Racial and Religious Hatred Bill — 31 Jan 2006 at 19:49

Those voting No agreed that the "Lords amendment No. 4" should remain in the Racial and Religious Hatred Bill. This had been a replacement of most of its contents.

The the original version of the Racial and Religious Hatred Bill passed by the Commons on 11 July 2005 changed "racial hatred" to "racial and religious hatred" in several places in the Public Order Act 1986, and defined the offence with regard:

"to all... words, behaviour or material[s]... that are likely to be heard or seen by any person in whom... they are likely to stir up racial or religious hatred."

In place of this, the Lords applied "Lords amendment No. 4", resulting in a version that said:

A person who uses threatening words or behaviour, or displays any written material which is threatening, is guilty of an offence if he intends... to stir up religious hatred.

It went on to be very specific about the rules in relation to performances, witnesses making accurate statements in court, and the right of free expression.

Had the MPs voted against this Lords amendment, the Government would have substituted a new compromise version which was a combination of the two versions, but added the extra provision:

[A person] is guilty of an offence if... he intends... to stir up religious hatred, or... is reckless as to whether religious hatred would be stirred up [by his actions].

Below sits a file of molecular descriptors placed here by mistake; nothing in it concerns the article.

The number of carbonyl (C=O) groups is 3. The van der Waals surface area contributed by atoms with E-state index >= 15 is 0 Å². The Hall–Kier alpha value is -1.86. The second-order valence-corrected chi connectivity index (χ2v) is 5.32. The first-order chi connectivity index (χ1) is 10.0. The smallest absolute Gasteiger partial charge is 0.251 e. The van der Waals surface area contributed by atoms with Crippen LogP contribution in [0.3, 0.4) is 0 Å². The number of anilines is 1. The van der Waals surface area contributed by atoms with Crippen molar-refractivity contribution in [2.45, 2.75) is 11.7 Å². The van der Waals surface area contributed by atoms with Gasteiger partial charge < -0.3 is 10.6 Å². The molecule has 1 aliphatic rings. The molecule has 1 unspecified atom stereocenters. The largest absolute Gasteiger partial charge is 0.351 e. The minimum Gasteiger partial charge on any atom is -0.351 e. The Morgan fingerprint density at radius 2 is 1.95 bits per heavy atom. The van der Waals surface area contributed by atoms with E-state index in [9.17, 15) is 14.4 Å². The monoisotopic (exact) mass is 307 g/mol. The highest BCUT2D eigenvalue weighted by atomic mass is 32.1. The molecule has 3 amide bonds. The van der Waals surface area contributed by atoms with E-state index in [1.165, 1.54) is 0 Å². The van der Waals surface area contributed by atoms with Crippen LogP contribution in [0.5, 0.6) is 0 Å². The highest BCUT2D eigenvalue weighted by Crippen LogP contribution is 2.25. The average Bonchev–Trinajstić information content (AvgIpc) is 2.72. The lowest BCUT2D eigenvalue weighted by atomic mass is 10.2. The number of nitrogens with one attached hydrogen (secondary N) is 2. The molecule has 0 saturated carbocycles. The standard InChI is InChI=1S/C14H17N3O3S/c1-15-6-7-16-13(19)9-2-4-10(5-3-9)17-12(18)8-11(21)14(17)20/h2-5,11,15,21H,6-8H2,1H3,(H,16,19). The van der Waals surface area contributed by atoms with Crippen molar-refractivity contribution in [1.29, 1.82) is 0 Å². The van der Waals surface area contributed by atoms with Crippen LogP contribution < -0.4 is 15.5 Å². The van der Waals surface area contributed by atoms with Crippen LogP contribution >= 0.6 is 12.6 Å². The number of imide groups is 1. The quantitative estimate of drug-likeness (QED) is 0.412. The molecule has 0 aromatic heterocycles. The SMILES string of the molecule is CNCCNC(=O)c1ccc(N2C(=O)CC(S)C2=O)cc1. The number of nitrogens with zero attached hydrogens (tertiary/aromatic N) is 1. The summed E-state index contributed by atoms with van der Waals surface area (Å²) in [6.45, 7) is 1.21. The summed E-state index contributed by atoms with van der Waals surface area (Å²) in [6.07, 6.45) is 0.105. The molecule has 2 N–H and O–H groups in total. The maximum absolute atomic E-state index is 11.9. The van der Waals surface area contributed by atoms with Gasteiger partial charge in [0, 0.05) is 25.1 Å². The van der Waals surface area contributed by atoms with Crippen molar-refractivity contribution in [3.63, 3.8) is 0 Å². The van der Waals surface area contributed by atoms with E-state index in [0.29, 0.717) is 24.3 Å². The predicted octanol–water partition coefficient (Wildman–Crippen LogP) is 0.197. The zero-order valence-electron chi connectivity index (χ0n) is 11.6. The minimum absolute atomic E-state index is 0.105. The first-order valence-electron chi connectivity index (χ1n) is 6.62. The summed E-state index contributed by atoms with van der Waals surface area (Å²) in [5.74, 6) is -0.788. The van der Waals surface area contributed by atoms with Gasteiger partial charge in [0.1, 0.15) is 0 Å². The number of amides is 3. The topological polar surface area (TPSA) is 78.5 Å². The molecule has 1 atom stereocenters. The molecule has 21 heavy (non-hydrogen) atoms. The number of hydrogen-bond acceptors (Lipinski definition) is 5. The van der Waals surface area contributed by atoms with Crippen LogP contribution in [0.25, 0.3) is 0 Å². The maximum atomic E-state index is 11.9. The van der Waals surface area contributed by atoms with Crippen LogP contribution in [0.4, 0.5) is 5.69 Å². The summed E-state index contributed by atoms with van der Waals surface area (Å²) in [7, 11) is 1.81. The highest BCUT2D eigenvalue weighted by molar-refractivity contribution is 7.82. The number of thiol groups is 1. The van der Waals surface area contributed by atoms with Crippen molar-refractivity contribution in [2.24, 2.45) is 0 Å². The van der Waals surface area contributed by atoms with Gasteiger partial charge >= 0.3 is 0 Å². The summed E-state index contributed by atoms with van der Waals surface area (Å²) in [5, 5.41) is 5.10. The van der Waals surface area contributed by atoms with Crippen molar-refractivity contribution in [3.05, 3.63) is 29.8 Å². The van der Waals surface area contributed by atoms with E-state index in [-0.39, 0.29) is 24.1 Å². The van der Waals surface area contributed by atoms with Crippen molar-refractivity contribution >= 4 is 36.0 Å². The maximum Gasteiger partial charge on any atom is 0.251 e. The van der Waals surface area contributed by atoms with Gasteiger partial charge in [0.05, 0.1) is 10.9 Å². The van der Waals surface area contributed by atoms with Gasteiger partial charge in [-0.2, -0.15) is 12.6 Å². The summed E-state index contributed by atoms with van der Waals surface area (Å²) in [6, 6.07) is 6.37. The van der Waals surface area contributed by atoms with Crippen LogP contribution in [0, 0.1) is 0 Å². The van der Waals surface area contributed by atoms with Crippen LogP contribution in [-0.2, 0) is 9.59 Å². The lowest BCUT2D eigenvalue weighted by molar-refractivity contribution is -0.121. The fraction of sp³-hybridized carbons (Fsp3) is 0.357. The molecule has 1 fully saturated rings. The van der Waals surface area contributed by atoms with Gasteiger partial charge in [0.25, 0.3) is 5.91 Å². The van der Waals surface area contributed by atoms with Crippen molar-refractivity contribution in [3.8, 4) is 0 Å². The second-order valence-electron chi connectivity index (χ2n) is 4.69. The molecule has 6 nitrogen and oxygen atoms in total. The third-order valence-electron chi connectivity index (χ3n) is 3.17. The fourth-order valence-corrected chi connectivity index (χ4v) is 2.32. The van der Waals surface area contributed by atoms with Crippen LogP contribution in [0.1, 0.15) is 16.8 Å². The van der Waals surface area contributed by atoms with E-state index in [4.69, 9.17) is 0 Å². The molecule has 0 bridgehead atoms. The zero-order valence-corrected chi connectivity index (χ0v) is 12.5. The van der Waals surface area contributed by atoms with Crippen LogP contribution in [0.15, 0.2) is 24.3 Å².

It appears that the fundamental dispute is that the Lords require there to be an intent to stir up hatred, rather than the intention to, say, crack a funny joke which the police happen to believe could be likely to stir up hatred.

Debate in Parliament | Source |

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Party Summary

Votes by party, red entries are votes against the majority for that party.

What is Tell? '+1 tell' means that in addition one member of that party was a teller for that division lobby.

What are Boths? An MP can vote both aye and no in the same division. The boths page explains this.

What is Turnout? This is measured against the total membership of the party at the time of the vote.

PartyMajority (No)Minority (Aye)BothTurnout
Con183 (+1 tell) 0093.9%
DUP9 00100.0%
Independent1 0050.0%
Lab21 281 (+2 tell)086.1%
LDem59 (+1 tell) 0096.8%
PC3 00100.0%
Respect0 10100.0%
SDLP1 0033.3%
SNP5 0083.3%
UUP1 00100.0%
Total:283 282089.5%

Rebel Voters - sorted by party

MPs for which their vote in this division differed from the majority vote of their party. You can see all votes in this division, or every eligible MP who could have voted in this division

Sort by: Name | Constituency | Party | Vote

Joe BentonBootleLab (minister)no
Ronnie CampbellBlyth ValleyLab (minister)no
Colin ChallenMorley and RothwellLab (minister)no
Frank CookStockton NorthLab (minister)no
Jeremy CorbynIslington NorthLabno
Bill EtheringtonSunderland NorthLabno
Mark FisherStoke-on-Trent CentralLabno
Paul FlynnNewport WestLab (minister)no
Ian GibsonNorwich NorthLab (minister)no
John GroganSelbyLab (minister)no
Kate HoeyVauxhallLabno
Kelvin HopkinsLuton NorthLab (minister)no
Andrew MacKinlayThurrockLab (minister)no
Robert Marshall-AndrewsMedwayLabno
John Martin McDonnellHayes and HarlingtonLabno
Gordon PrenticePendleLab (minister)no
Geraldine SmithMorecambe and LunesdaleLabno
David TaylorNorth West LeicestershireLab (minister)no
Rudi VisFinchley and Golders GreenLabno
Robert WareingLiverpool, West Derbywhilst Labno
Tony WrightCannock ChaseLab (minister)no

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